HIGH SPEED ART
I'm proposing to set up four thirty-foot high windmills that will be visible from Caltrain and/or Highway 101. The windmills would be made from bamboo, sewn muslin and bicycle wheels. They would be positioned near or in the lagoon that drains into the Bay near Candlestick Point.
Three of the
windmills would be positioned in water, close to shore. These
windmills would be anchored by cast concrete weights, with bamboo
running through them.
I have made bamboo
windmills at Tire Beach on the San Francisco Bay and at Burning Man.
They respond to the natural speed of the wind ~ by spinning at
varying rates, turning to face each gust, and by swaying in response
to the slightest change of wind speed or direction. The windmills
have drama, illustrating the conflict between the relative stability
of the ground to the unceasing motion of the wind. They relate the
earth to the sky, and make weather visible on a close-to-human scale.
Travelers moving at "artificial" speeds will be able to observe
"natural" speeds. They provide an alternative frame of reference for
I have had two experiences in nature that help to illustrate the function of the windmills.
Once, I was
cross-country skiing on the edge of a steep mountain meadow. I was
standing under a pine tree, laden with fresh powder. From across the
meadow, a towering miniature tornado of snow meandered toward me. It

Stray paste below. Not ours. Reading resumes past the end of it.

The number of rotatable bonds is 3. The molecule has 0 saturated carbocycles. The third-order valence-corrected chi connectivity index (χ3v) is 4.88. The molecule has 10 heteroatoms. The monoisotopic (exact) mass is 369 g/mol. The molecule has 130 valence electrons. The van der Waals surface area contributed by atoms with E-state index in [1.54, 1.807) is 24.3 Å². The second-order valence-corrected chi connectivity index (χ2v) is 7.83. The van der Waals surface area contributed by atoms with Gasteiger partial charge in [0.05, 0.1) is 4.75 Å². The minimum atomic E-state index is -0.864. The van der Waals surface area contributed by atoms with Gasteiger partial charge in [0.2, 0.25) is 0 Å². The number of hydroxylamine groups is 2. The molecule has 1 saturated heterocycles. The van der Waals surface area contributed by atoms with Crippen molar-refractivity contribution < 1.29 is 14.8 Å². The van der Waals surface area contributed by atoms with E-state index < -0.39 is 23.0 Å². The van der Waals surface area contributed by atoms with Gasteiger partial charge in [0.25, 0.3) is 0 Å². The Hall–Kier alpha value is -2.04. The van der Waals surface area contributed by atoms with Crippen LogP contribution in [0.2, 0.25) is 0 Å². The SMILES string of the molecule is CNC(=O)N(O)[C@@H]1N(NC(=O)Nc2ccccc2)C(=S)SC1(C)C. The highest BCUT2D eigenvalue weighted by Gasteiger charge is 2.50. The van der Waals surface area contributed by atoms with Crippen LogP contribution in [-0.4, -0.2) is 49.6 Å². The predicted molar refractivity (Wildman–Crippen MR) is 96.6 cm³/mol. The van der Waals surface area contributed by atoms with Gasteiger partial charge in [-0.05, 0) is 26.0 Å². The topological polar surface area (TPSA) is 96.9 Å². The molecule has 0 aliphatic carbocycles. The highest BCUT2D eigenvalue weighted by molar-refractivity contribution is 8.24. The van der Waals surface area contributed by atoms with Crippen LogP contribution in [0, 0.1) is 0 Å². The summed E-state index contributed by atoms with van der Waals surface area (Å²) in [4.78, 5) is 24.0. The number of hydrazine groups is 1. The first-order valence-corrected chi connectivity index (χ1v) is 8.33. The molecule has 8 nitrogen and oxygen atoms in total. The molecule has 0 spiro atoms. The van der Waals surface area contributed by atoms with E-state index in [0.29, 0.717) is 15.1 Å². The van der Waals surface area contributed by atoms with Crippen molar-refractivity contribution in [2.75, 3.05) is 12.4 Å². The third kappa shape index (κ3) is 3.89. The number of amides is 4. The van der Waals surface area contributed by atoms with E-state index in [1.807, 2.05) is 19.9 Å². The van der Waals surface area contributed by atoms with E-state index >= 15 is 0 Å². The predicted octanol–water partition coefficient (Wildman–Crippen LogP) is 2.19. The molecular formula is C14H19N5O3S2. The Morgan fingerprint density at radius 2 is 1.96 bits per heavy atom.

was maybe twenty or thirty feet tall; weather, but close to human
scale. As it came nearer, I felt increasingly in awe of its power. I
held my ground under the pine. When it came to where I was, it dumped
all the fresh snow from the tree's boughs onto my head, and all
Another time, when I
was on a dry lake bed in the desert with a friend, we chased a
powerful dust devil on our mountain bikes. We caught it, and entered
the vortex, circling in the same direction as it was circling. It was
effortless riding, exciting, but not blustery. We kept pace with the
swirling dust and bits of litter, traveling across the desert floor.
We then attempted reversing directions; circling in the opposite
direction to the wind. It was hellish, we were fighting against a
brutal dust storm.
In both of these
experiences, I encountered nature on a close-to-human scale. Standing
before one of my windmills is a similar (if less dramatic)
experience. The windmill's swaying and bobbing illustrates and
exaggerates the movement of the air masses. The turning of the blades
demonstrates the power of a force that is usually invisible to
As we travel in cars
or trains, we see nature as though it is frozen in time. We move
through the landscape too quickly to see the changing of colors, the
movement of trees or the clouds'; endless dance. The windmill acts as
an anchor, hugging the ground, entering the sky, responding to the
restless movement of the air. A commuter would see how the air is
moving relative to the ground, even in the short amount of time
available as s/he whizzes past at a speed unimaginable even two
hundred years ago.
It has always seemed
to me that the best way to gage how fast one is moving and where s/he
is moving to is to use a different frame of reference.